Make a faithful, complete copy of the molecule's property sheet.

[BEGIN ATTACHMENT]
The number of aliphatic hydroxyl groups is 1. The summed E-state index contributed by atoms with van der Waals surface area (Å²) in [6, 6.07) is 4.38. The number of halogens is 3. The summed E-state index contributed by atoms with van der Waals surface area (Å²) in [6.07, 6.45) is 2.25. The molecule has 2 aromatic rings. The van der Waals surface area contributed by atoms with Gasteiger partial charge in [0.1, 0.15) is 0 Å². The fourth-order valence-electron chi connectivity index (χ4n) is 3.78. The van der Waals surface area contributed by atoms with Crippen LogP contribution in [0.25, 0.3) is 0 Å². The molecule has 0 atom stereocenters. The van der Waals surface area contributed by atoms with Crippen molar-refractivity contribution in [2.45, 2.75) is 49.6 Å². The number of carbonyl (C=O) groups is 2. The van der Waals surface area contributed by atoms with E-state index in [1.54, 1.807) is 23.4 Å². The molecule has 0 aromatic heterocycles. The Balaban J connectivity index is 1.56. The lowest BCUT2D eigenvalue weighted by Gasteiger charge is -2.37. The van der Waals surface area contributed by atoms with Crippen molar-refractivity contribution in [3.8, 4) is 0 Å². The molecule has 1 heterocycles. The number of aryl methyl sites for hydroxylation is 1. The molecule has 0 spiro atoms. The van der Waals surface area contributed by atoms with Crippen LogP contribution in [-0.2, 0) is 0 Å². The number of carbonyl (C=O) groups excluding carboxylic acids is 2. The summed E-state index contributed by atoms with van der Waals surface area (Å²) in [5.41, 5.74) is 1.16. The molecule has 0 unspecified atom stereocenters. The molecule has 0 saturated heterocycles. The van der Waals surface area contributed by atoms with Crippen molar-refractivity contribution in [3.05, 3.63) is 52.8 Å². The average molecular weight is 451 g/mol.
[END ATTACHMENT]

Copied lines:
The number of aliphatic hydroxyl groups is 1. The summed E-state index contributed by atoms with van der Waals surface area (Å²) in [6, 6.07) is 4.38. The number of halogens is 3. The summed E-state index contributed by atoms with van der Waals surface area (Å²) in [6.07, 6.45) is 2.25. The molecule has 2 aromatic rings. The van der Waals surface area contributed by atoms with Gasteiger partial charge in [0.1, 0.15) is 0 Å². The fourth-order valence-electron chi connectivity index (χ4n) is 3.78. The van der Waals surface area contributed by atoms with Crippen LogP contribution in [0.25, 0.3) is 0 Å². The molecule has 0 atom stereocenters. The van der Waals surface area contributed by atoms with Crippen molar-refractivity contribution in [2.45, 2.75) is 49.6 Å². The number of carbonyl (C=O) groups is 2. The van der Waals surface area contributed by atoms with E-state index in [1.54, 1.807) is 23.4 Å². The molecule has 0 aromatic heterocycles. The Balaban J connectivity index is 1.56. The lowest BCUT2D eigenvalue weighted by Gasteiger charge is -2.37. The van der Waals surface area contributed by atoms with Crippen molar-refractivity contribution in [3.8, 4) is 0 Å². The molecule has 1 heterocycles. The number of aryl methyl sites for hydroxylation is 1. The molecule has 0 spiro atoms. The van der Waals surface area contributed by atoms with Crippen LogP contribution in [-0.2, 0) is 0 Å². The number of carbonyl (C=O) groups excluding carboxylic acids is 2. The summed E-state index contributed by atoms with van der Waals surface area (Å²) in [5.41, 5.74) is 1.16. The molecule has 0 unspecified atom stereocenters. The molecule has 0 saturated heterocycles. The van der Waals surface area contributed by atoms with Crippen molar-refractivity contribution in [3.05, 3.63) is 52.8 Å². The average molecular weight is 451 g/mol.